Sunday, June 28, 2009
Fable 2 - Choo Choo
I'm back from the land of house-sitters. I played Fable 2 until the batteries in the controller went dead. Due to my unfulfilled desire to experience the D&D endgame :) , I spent far more time earning money than following the story and ended up owning every property available (yes, I'm the landlord of three damn cities!) and half a million in gold pieces. Fun, huh? . . . umm . . . no.
When you can't play D&D because the groups you're in drift apart, or you can't find anyone that knows something besides WoW as fantasy gaming, you don't have many options. I have a long, conflicted history with fantasy computer games (yes CRPGs, but come on, there's no roleplaying involved).
Some games do a better job of satisfying the various things I seem to want from gaming than others. I have fond memories from Baldur's Gate 2 of having a powerful mage hunting liches hidden throughout the city. Hear that developers? Not only do I not remember the main plot of the story, but I remember thinking of it as a hindrance and wishing I could do more of what I wanted-- that most dangerous game, lich hunting.
Morrowind probably came closest to scratching all my itches. I didn't get a chance to play it much because of real world happenings, but I remember the joy of creating my own levitation spell and floating lazily above Where I Was Not Supposed to Go, monsters that would have easily killed me, drifting past beneath me.
Are you seeing a trend? I want to make choices. I don't want to be an actor in your finely crafted story, I want to make my own story. So, now I get Fable 2 which:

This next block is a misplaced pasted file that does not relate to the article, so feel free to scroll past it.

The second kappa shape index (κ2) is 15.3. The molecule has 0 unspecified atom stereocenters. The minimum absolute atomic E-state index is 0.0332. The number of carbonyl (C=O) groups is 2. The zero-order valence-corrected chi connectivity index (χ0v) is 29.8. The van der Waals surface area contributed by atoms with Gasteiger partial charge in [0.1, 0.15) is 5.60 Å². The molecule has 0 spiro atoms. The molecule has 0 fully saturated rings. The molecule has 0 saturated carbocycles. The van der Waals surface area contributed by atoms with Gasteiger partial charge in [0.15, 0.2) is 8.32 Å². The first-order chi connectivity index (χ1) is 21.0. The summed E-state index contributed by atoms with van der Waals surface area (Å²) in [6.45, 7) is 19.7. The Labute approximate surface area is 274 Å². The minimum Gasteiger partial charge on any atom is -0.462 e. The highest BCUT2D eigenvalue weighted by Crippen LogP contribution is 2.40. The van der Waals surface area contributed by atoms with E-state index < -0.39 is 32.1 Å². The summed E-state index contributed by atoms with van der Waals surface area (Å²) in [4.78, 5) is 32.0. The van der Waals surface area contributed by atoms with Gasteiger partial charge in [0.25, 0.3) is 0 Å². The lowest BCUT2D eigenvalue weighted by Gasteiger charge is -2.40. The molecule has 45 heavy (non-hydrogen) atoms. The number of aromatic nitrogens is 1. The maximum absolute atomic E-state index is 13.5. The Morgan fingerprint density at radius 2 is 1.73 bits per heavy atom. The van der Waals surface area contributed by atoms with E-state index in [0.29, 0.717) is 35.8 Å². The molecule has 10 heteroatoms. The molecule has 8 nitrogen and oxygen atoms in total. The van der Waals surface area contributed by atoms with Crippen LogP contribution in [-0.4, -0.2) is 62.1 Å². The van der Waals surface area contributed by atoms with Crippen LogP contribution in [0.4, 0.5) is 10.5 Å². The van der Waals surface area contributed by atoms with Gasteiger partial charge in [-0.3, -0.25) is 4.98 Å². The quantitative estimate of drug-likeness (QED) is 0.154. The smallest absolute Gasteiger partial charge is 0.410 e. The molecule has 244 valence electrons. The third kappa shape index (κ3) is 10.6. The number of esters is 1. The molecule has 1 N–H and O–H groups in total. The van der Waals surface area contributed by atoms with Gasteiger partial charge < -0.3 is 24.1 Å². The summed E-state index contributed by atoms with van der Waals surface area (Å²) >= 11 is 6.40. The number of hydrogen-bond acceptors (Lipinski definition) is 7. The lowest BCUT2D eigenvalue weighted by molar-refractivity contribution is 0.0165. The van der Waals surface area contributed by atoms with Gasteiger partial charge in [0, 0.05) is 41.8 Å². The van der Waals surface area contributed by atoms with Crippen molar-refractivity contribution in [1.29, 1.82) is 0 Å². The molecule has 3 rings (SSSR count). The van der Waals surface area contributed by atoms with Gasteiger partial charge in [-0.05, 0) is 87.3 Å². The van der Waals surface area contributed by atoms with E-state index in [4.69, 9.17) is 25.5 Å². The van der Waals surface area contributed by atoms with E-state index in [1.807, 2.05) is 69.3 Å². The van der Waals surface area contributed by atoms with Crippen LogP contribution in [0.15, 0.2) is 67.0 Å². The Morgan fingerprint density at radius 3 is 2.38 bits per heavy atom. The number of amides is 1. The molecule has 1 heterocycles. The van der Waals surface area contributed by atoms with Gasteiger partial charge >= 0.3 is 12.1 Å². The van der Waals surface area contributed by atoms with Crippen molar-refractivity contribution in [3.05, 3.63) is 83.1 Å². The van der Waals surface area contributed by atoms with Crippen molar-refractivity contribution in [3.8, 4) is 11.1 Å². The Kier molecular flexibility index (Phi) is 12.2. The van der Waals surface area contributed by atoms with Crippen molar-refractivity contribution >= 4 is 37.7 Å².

Strips you of everything you have; shaves your head; forces you to make "moral" choices where the good choices don't affect the plot but lose you experience points; puts you in the most difficult battle up to that point-- without your gear-- so you'll most likely be scarred (permanent in the game); and then releases you back into the "sandbox" ten years later!
I know there are difficulties with designing a fantasy computer game and that the only real solution is to have a human brain looking back at me saying "what do you want to do now?" But really? After how many years of computer gaming and still this is state of the art: you follow along in a story where your actions make little difference to the overall outcome of anything? Do people like these games? Or are they like me, playing them because they are all that's offered?
I know it's a complicated problem involving hardware constraints, developer investment, and even player expectations, but it seems so evident to me: if you give players choices, story will rise up like a flame; if you force story on players, choice ceases to exist.
This turned into more of a rant than I intended, and I realize others have probably said all of this before and better. It's just I've been out of the gaming loop for a long time and was surprised to find a game released in October to still be pulling this stuff. It also seems applicable to this blog, because choice and railroad-free gaming is why I like the old school philosophy.
It seems especially applicable right now, because I am currently planning for a first gaming session for three people with no roleplaying experience whatsoever. I'd originally intended to have a patron give them gear, give them a quest, and get them going in a dungeon. I didn't want these players' first experience with roleplaying to be, "Okay what do you do?" I wanted to give them training wheels, so to speak. Get them down in the dungeon and experiencing the thrill of exploration and hard choices. But now, after having such a strongly negative reaction to the railroading of Fable 2, I'm going back to the drawing board. I'll probably still give them a patron and gear, but I want there to be real choices involved from the start, even in this first introductory adventure. It may be difficult to give them choice without them being confused, but I think it's important and I'm glad I'm thinking about it.
So, thanks Fable 2 . . . I guess.